Banned Chinese Herb, Ephedra, Found Crucial in Chinese Coronavirus Recovery

One of Chinese herbal medicine’s most important substances, Ma Huang (Ephedra Sinica) has been banned from import into the United States since 2004, based on deaths due to abuse of the herb in short-sighted Western ‘energy’ and weightloss supplements.  Latest reports from China, where the herb has been the key component in herbal cold and flu formulas for millennia and is still in prominent use there, emphasize the necessity of the herb in facilitating relatively quick recoveries of hospitalized COVID-19 patients.

The doctor cited in the report is actually a Chinese M.D., who taught herself traditional Chinese medicine, and was shocked to see how potent those formulas were in clearing the lungs of patients with the epidemic flu.  Lacking that ability without the use of these traditional Chinese formulas, has been a major obstacle in making it possible for weak, compromised patients to recover from coronavirus.  Formulas using both Ma Huang (Ephedra sinica) and Xi Xin (Asarum heteropoides, another banned substance) were used consistently throughout the trial of 30 patients, all of whom recovered—not just from the virus, but recovered their health.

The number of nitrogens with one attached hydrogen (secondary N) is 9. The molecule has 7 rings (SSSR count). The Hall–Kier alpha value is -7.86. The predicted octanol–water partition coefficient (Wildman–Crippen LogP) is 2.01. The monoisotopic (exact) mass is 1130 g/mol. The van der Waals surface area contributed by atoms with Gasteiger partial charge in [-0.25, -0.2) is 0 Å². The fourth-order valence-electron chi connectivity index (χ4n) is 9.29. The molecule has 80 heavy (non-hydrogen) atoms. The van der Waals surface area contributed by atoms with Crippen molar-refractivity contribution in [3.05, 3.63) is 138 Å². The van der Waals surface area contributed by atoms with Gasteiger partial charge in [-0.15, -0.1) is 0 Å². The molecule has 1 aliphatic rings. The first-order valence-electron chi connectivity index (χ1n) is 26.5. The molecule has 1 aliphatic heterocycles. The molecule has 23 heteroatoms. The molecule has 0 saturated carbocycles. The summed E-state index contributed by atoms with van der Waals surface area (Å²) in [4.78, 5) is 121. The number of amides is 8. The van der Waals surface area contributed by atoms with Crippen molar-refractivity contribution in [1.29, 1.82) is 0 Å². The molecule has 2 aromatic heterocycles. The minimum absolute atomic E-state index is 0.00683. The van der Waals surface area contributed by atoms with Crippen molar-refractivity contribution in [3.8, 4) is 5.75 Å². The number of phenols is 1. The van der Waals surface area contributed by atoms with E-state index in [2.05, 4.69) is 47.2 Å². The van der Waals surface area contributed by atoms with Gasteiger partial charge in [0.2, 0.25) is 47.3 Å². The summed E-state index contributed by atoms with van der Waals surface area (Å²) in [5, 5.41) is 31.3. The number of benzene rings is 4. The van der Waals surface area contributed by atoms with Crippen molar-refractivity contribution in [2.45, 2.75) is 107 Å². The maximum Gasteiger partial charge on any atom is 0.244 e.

U.S. government agencies need to re-evaluate if denying doctors of Oriental medicine access to substances crucial to practicing the medicine is a wise choice or not.  This author has successfully used both substances cited for years, including self-administration.  Both are powerful, key components in the formulas designed around them, and their qualities are absolutely unique in medicine.  And yet professionals have been denied their use here for sixteen years.


Use of these substances must be carefully administered and monitored by doctors of Oriental medicine trained in their use.  Rarely used singly, neither of these herbs are appropriate for prophylactic use.  Developing the immunity to avoid contracting COVID-19—or any other pathogen—is covered in Part I and Part II of 2019 Coronavirus, and the Pandemic Phenomenon.  Part III discusses formulas appropriate for prophylactic use, as well as formulas for early intervention.


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